Common sexual practices among gay men lead to numerous STDs and physical injuries, some of which are virtually unknown in the heterosexual population. Lesbians are also at higher risk for STDs. In addition to diseases that may be transmitted during lesbian sex, a study at an Australian STD clinic found that lesbians were three to four times more likely than heterosexual women to have sex with men who were high-risk for HIV.

Mental Health

Multiple studies have identified high rates of psychiatric illness, including depression, drug abuse and suicide attempts, among selfprofessed gays and lesbians. Some proponents of GLB rights have used these findings to conclude that mental illness is induced by other people’s unwillingness to accept same-sex attraction and behavior as normal. They point to homophobia, effectively defined as any opposition to or critique of gay sex, as the cause for the higher rates of psychiatric illness, especially among gay youth. Although homophobia must be considered as a potential cause for the increase in mental health problems, the medical literature suggests other conclusions.

An extensive study in the Netherlands undermines the assumption that homophobia is the cause of increased psychiatric illness among gays and lesbians. The Dutch have been considerably more accepting of same-sex relationships than other Western countries — in fact, same-sex couples now have the legal right to marry in the Netherlands. So a high rate of psychiatric disease associated with homosexual behavior in the Netherlands means that the psychiatric disease cannot so easily be attributed to social rejection and homophobia.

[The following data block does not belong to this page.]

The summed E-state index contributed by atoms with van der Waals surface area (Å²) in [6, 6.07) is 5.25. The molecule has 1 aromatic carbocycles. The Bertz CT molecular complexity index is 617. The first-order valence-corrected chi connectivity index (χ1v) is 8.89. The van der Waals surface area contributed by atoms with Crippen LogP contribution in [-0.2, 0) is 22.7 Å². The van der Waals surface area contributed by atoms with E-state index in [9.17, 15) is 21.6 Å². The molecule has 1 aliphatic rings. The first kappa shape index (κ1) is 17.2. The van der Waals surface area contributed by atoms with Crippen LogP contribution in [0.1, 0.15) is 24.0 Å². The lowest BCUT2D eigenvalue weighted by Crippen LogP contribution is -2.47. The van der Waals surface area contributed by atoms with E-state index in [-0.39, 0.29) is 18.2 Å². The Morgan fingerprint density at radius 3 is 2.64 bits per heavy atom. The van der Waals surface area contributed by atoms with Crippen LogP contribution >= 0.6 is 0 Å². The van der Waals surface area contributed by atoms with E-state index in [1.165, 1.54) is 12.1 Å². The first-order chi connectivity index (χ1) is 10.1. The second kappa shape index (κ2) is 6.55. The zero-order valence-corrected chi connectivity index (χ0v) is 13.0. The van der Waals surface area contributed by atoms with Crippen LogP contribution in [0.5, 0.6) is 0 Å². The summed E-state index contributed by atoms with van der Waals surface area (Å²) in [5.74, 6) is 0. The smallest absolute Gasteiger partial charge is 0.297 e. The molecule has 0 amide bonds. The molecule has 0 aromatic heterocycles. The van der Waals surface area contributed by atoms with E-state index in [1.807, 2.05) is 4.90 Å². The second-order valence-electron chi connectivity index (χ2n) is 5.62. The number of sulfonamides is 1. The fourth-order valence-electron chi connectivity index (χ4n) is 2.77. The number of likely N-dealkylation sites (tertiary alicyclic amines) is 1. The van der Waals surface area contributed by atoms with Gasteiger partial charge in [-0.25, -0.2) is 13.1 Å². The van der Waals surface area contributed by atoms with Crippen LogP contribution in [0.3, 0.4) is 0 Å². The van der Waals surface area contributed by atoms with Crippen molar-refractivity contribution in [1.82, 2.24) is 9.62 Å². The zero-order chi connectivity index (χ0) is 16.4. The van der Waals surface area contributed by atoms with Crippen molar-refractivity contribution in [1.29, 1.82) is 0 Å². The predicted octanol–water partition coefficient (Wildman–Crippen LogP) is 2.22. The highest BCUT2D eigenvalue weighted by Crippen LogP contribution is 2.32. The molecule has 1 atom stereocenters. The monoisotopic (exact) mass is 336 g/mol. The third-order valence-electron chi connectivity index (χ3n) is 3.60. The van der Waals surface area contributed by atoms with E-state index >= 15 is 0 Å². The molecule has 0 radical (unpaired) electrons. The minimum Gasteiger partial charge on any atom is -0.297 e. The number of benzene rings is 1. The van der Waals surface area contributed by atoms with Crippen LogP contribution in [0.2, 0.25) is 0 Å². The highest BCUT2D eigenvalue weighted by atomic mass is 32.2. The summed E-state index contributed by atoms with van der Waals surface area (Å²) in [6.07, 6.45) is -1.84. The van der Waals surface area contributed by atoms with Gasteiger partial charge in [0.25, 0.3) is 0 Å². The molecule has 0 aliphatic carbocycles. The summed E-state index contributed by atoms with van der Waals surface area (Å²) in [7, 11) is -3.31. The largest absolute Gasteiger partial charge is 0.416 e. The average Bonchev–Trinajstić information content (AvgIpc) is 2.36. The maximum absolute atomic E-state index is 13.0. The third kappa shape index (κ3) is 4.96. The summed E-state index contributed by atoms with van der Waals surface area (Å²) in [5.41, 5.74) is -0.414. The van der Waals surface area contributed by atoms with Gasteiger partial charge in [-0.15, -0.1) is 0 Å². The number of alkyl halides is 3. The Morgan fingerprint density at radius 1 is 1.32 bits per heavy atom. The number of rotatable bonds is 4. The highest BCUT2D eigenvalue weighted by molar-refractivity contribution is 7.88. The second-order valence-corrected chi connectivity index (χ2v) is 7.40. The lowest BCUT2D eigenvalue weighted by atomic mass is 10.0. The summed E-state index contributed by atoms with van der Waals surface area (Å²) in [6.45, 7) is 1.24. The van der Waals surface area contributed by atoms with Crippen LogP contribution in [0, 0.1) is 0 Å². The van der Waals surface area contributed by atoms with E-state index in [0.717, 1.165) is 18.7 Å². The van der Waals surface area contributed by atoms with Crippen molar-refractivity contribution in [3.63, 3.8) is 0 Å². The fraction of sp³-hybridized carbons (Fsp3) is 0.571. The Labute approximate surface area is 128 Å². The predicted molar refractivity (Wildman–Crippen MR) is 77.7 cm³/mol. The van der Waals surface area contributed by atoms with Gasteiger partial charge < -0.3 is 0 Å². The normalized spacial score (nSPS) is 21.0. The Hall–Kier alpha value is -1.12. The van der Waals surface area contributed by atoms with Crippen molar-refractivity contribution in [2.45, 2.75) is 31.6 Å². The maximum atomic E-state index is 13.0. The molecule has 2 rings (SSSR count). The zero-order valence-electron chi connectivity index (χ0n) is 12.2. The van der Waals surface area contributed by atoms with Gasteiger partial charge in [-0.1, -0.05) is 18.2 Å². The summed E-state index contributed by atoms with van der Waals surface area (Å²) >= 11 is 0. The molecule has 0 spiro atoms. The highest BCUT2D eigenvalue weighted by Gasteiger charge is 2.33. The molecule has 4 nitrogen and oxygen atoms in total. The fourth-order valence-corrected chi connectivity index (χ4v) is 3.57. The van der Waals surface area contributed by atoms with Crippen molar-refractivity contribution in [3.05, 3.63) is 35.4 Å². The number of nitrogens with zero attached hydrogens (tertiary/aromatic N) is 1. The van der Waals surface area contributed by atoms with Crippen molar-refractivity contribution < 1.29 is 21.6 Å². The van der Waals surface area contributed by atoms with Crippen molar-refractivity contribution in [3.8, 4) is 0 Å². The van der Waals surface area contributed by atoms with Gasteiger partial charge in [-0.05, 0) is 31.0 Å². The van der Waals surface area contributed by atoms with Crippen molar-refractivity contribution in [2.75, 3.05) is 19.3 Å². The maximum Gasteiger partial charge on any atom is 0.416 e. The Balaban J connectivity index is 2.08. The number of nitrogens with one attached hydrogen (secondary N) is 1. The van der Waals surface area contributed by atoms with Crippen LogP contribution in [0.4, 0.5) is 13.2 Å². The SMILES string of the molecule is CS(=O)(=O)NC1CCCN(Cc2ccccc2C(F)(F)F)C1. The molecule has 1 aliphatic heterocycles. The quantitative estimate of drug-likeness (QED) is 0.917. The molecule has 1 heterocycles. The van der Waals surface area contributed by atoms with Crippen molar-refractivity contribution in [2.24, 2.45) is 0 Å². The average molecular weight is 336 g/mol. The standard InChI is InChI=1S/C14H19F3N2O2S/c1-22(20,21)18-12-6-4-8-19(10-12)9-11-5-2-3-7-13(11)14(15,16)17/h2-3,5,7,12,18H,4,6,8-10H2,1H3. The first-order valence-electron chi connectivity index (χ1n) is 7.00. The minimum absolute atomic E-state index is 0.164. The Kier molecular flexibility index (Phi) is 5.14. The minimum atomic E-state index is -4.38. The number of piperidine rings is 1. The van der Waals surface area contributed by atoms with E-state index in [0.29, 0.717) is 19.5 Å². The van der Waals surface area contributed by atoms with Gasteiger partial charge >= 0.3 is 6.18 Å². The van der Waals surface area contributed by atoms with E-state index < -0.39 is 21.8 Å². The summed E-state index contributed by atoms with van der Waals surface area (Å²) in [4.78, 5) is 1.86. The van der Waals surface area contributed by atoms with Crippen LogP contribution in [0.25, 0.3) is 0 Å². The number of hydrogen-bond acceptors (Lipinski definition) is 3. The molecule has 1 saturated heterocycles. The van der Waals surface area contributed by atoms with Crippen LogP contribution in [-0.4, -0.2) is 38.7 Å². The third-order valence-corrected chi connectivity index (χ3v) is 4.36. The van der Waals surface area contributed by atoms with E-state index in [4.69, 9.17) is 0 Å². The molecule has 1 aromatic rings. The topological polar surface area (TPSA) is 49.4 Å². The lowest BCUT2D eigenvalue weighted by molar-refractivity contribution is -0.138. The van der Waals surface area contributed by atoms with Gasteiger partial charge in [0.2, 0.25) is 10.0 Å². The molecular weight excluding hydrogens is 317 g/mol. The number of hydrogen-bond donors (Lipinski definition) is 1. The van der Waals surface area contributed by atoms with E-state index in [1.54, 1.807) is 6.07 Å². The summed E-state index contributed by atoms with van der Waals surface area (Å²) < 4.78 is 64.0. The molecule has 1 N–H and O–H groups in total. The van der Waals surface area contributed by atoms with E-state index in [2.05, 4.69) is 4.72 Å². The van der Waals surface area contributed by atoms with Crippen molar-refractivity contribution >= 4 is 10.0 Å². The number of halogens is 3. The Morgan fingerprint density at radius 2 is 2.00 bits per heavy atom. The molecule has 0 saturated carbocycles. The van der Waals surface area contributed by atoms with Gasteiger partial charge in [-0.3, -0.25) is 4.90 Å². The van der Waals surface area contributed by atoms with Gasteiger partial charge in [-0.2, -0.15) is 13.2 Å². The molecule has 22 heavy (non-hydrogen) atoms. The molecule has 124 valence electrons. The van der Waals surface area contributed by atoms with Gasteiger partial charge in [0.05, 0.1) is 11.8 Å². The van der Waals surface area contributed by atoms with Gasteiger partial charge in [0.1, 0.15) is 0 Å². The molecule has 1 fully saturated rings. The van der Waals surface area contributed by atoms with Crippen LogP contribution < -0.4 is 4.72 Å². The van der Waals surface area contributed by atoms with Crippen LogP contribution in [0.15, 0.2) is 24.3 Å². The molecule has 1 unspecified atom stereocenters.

Life span

The only epidemiological study to date on the life span of gay men concluded that gay and bisexual men lose up to 20 years of life expectancy.

There are actually at least two studies (Cameron and Hogg) that both use multiple data sources and methods. Both of them show a drastic reduction of life expectancy for those partaking of the homosexual lifestyle.


Monogamy, meaning long-term sexual fidelity, is rare in GLB relationships, particularly among gay men. One study reported that 66 percent of gay couples reported sex outside the relationship within the first year, and nearly 90 percent if the relationship lasted five years.

Monogamy is a dirty word among homosexuals. That’s not too surprising considering the lifestyle is inherently opposed to biological design and as such is wholly incompatible with the natural family structure.